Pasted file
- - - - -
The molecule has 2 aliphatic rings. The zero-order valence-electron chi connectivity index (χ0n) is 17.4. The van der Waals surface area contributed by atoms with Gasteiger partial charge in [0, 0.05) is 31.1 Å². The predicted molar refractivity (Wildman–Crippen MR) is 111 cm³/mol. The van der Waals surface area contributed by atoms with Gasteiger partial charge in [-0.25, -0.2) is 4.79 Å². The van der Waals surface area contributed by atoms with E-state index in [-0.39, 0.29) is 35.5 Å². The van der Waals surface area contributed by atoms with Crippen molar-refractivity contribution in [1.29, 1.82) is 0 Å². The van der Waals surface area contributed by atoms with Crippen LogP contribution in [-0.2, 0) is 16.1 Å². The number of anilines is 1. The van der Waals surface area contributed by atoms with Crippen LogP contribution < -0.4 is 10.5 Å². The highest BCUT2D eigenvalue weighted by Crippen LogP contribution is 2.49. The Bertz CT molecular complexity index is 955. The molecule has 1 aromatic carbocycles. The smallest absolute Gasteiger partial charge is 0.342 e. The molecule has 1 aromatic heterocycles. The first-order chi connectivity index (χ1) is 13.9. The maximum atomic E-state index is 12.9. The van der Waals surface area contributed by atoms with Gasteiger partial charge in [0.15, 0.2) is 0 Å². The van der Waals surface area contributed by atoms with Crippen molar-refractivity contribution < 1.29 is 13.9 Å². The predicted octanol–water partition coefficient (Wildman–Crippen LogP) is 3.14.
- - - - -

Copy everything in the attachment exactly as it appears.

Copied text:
The molecule has 2 aliphatic rings. The zero-order valence-electron chi connectivity index (χ0n) is 17.4. The van der Waals surface area contributed by atoms with Gasteiger partial charge in [0, 0.05) is 31.1 Å². The predicted molar refractivity (Wildman–Crippen MR) is 111 cm³/mol. The van der Waals surface area contributed by atoms with Gasteiger partial charge in [-0.25, -0.2) is 4.79 Å². The van der Waals surface area contributed by atoms with E-state index in [-0.39, 0.29) is 35.5 Å². The van der Waals surface area contributed by atoms with Crippen molar-refractivity contribution in [1.29, 1.82) is 0 Å². The van der Waals surface area contributed by atoms with Crippen LogP contribution in [-0.2, 0) is 16.1 Å². The number of anilines is 1. The van der Waals surface area contributed by atoms with Crippen LogP contribution < -0.4 is 10.5 Å². The highest BCUT2D eigenvalue weighted by Crippen LogP contribution is 2.49. The Bertz CT molecular complexity index is 955. The molecule has 1 aromatic carbocycles. The smallest absolute Gasteiger partial charge is 0.342 e. The molecule has 1 aromatic heterocycles. The first-order chi connectivity index (χ1) is 13.9. The maximum atomic E-state index is 12.9. The van der Waals surface area contributed by atoms with Gasteiger partial charge in [0.15, 0.2) is 0 Å². The van der Waals surface area contributed by atoms with Crippen molar-refractivity contribution < 1.29 is 13.9 Å². The predicted octanol–water partition coefficient (Wildman–Crippen LogP) is 3.14.